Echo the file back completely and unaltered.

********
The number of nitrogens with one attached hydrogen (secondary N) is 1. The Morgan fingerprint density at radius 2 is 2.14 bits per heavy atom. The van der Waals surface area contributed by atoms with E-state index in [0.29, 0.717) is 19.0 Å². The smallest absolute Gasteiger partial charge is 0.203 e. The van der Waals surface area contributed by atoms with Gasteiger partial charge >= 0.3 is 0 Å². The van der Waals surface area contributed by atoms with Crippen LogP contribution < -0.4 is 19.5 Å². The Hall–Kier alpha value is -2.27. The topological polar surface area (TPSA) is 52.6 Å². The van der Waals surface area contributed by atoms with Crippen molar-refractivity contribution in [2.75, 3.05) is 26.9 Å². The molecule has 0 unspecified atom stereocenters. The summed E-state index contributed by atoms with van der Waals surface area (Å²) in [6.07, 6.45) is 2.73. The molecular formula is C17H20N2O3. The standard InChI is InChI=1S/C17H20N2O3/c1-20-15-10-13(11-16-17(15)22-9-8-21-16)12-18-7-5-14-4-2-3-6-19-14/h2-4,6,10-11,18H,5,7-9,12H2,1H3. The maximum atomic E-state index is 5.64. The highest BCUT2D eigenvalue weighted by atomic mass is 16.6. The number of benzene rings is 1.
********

The number of nitrogens with one attached hydrogen (secondary N) is 1. The Morgan fingerprint density at radius 2 is 2.14 bits per heavy atom. The van der Waals surface area contributed by atoms with E-state index in [0.29, 0.717) is 19.0 Å². The smallest absolute Gasteiger partial charge is 0.203 e. The van der Waals surface area contributed by atoms with Gasteiger partial charge >= 0.3 is 0 Å². The van der Waals surface area contributed by atoms with Crippen LogP contribution < -0.4 is 19.5 Å². The Hall–Kier alpha value is -2.27. The topological polar surface area (TPSA) is 52.6 Å². The van der Waals surface area contributed by atoms with Crippen molar-refractivity contribution in [2.75, 3.05) is 26.9 Å². The molecule has 0 unspecified atom stereocenters. The summed E-state index contributed by atoms with van der Waals surface area (Å²) in [6.07, 6.45) is 2.73. The molecular formula is C17H20N2O3. The standard InChI is InChI=1S/C17H20N2O3/c1-20-15-10-13(11-16-17(15)22-9-8-21-16)12-18-7-5-14-4-2-3-6-19-14/h2-4,6,10-11,18H,5,7-9,12H2,1H3. The maximum atomic E-state index is 5.64. The highest BCUT2D eigenvalue weighted by atomic mass is 16.6. The number of benzene rings is 1.